The workroom’s door opened, and a pair of loafers slapped the tile, breaking her concentration. Director Johnson’s musty cologne irritated her nose but Carla prevented herself from sneezing as the needed number hovered at the edge of her thoughts.
Johnson, however, released a cough heavy with impatience, and his suit rustled as he clasped his hands behind his back. “Doctor Peliaposa? Are you ready?”
“Almost,” said Carla but the nearly grasped digit skittered out of reach. She glowered at the cabinet. “I’m trying to complete a last footnote.”
“You know the whole auditorium will be waiting.”
“I realize. But if I don’t find the corresponding evidence, the Committee is going to ask for it, either that, or some skeptic from the crowd.”
“I’m certain you can deal with any of the audience’s or panel’s questions.”
“Just give me one more minute.”
His sigh rolled across the room like an irritated tidal wave. “Just one.”
Carla closed her eyes, and ignored Johnson’s hovering presence. Raking through her wearied thoughts, she sifted through images of the Aegean coastline, shoulder-high pits of earth, and countless shards of pottery and chipped brick. She tallied the squares until reaching the one where the head of the golden statuette broke the surface.
Even in her memory, the mid-day sun gleamed on the artifact, and her heart began palpitating with the same adrenaline-fueled rush. Her fingers burned, recalling the hours of delicate brushing exposing the female face and figure.
“89-22.3,” she whispered.
Opening her eyes, Carla spied the file containing the same set of numbers. Rising, she streaked toward her computer, while flipping through the pages. She tugged out the corresponding sheet on the statuette, and towered over her keyboard. A click of the mouse inserted a note at the bottom of her speech, and her fingers flew, adding the location, date, material type and test results denoted in the file.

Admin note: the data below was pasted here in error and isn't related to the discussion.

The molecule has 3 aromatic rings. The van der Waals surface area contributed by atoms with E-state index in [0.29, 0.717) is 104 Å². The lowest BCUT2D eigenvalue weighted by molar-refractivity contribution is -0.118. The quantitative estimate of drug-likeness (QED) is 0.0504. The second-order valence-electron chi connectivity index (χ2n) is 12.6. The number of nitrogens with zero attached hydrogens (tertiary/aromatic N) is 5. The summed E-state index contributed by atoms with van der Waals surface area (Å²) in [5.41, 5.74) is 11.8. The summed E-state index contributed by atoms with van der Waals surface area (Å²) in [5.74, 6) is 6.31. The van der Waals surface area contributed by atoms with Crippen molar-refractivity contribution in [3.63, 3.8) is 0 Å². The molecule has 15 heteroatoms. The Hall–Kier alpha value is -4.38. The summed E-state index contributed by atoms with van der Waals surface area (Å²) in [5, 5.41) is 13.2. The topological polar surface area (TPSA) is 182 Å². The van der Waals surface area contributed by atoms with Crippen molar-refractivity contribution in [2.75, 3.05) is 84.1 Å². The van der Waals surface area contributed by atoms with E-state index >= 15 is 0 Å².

Racing steps stumbled to a halt by the door, but Carla kept her eyes on the screen.
“Director,” said a breathless young woman, “they’re about to wrap up.”
“I understand,” said Johnson. “Doctor?”
“Saving, now,” said Carla, clicking on the corresponding icon.
“Tell them we’re on our way,” said Johnson.
“All right.” The young woman sprinted down the hall.
“I’m going to go make your introduction,” said Johnson. “I don’t want to have to sing and dance.”
Carla looked over her monitor, and grinned in the face of his mustachioed glare. “You won’t.”
“No, I’ll leave that to you.”
Her smile faded, and an all too familiar wave of nausea roiled her stomach. “I’m right. It is Helen of Troy.”
“I know,” said Johnson, his ball-point gaze softening. “But I’m not who you have to convince.” With a final nod, he strode from the workroom, the opaque glass making him a blurry silhouette as he walked away.
Carla grimaced, and glanced down as her computer beeped. Unplugging her thumb-drive, she cupped the piece of technology in her now sweaty palm.
“I’m right,” she whispered. She straightened her shoulders, and adjusted the hem of her suit coat before rounding her desk, and crossing the room.
“Give ‘em hell, Doc,” said Harvey.
Carla glanced over her shoulder, where Harvey’s gaze remained on his work, earphones lodged. She gave him a grateful nod. “Thanks, I will.”
Seizing the door knob, she began a brisk march through the door, bent on those waiting to hear, and then undoubtedly challenge, the discovery of her lifetime.